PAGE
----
KATHMANDU, March 9: With the deadline to implement the $500 million US grant under the Millennium Challenge Corporation (MCC) getting closer and the parliament yet to start deliberations on the grant, a debate on the grant has intensified outside parliament.
According to the Millennium Challenge Account Nepal (MCA-Nepal) – the entity established by the government to implement the MCC compact programs – ‘entry into force’ (Eif) date for the implementation of MCC will begin from June 30.
Parliamentary endorsement of the compact agreement is one of the six preconditions set by the MCC for providing the highest-ever amount of US grant to Nepal. After completing four other preconditions, the government of Nepal is struggling to endorse it from the parliament and finalize land acquisition for the projects to be funded by the grant. Although the land acquisition process is underway in Rupandehi and Tanahun districts, the grant endorsement process has stalled since the past few months.
The government has yet to table the agreement for deliberations in parliament even nine months after registering it in the parliament secretariat. The current winter session of the parliament is due to be prorogued in a month – before mid-April. Following the delay in moving the agreement forward in parliament, debate over the grant has picked up in the political party meetings and public forums.
“The original plan was to endorse the agreement from the parliament by September last year. We are already five months behind our schedule. But we can still implement the agreement by June 30 if we are able to endorse it from the parliament within a month,” MCA-Nepal Executive Director Khadga Bahadur Bisht told Republica.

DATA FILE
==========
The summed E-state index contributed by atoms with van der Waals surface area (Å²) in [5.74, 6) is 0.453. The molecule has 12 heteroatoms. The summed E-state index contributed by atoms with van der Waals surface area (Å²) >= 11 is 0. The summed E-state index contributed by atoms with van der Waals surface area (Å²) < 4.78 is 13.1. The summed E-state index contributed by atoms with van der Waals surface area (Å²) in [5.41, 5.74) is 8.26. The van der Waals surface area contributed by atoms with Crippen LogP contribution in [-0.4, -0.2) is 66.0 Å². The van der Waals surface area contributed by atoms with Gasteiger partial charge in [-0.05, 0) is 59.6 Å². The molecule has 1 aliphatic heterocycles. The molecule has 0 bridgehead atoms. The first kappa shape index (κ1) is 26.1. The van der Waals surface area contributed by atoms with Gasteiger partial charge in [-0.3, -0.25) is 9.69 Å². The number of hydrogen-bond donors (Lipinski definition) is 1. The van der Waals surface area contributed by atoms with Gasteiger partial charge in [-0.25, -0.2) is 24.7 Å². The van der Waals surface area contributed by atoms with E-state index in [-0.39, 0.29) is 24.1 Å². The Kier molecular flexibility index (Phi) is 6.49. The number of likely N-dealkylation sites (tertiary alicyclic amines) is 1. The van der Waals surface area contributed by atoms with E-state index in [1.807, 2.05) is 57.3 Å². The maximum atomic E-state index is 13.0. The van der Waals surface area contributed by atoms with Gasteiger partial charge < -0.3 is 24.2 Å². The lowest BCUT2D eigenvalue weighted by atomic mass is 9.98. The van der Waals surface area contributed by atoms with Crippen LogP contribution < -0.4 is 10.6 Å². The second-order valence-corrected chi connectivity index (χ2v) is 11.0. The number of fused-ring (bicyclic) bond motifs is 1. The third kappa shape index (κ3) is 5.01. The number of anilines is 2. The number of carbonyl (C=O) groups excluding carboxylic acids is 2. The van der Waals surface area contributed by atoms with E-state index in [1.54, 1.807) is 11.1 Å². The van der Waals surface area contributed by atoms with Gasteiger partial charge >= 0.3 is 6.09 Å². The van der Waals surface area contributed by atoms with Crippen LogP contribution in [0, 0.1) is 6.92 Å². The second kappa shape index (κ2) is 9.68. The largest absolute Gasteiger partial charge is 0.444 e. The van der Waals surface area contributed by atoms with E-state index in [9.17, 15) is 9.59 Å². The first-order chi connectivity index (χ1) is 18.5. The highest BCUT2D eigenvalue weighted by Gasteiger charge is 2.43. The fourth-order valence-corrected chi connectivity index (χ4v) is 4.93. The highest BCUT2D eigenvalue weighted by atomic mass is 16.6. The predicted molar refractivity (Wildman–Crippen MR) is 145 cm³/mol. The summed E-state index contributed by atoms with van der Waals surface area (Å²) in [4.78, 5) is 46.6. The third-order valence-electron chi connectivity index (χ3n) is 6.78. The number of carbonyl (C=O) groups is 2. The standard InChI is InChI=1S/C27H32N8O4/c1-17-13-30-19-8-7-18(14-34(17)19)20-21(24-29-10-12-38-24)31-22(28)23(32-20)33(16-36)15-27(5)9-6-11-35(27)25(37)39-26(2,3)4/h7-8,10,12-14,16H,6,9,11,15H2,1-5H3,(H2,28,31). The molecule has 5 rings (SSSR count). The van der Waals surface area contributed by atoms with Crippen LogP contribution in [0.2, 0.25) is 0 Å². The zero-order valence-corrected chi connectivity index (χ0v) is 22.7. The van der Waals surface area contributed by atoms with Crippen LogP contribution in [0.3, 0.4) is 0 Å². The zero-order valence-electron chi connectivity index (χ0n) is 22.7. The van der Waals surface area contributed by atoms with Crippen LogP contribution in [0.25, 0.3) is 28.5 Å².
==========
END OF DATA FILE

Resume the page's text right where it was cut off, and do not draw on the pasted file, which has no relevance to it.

“Copies of the agreement were distributed to lawmakers subsequently after the agreement was registered at parliament secretariat last year,” said Rojanath Pandey, spokesperson at the parliament secretariat. “Such agreements are tabled for deliberations following a decision by the parliament’s Business Advisory Committee upon a request by the government,” he added.
Minister for Law, Justice and Parliamentary affairs, who is ex-officio representative of the government in the committee, has not proposed tabling the compact so far, according to other members in the BAC. The BAC is headed by the speaker of parliament.
According to Pandey, the government will most likely porogue the winter session by mid-April as budget session is expected to commence from May. There is a tradition of keeping a gap of at least 15 days between two House sessions. The budget session of the House is unlikely to discuss non-budgetary issues until it endorses the fiscal budget.
After divisions within the ruling Nepal Communist Party (NCP) over whether to endorse the MCC agreement from parliament, the government has remained hesitant to start deliberations on the grant in parliament. A task force formed by the NCP has suggested revising the grant agreement before it can be endorsed from parliament.
But the US has threatened to withdraw the grant if Nepal failed to implement the entry of force of the grant within the given deadline, according to sources. The decision about deadline extension should be taken from MCC board headed by US State Department secretary Mike Pompeo.
“They haven’t clearly said that they would withdraw the grant, but they may question us about the delay in endorsing the grant. And if we are unable to endorse the grant within a month, we may lose moral ground to seek an extension of the implementation deadline,” said Bisht of MCA-Nepal.
Nepal has almost completed four other pre-conditions including reaching agreement on modality with India on cross-border transmission line, including the MCC projects on the list of national pride projects, finalizing subsidiary agreements and forming a regulatory commission.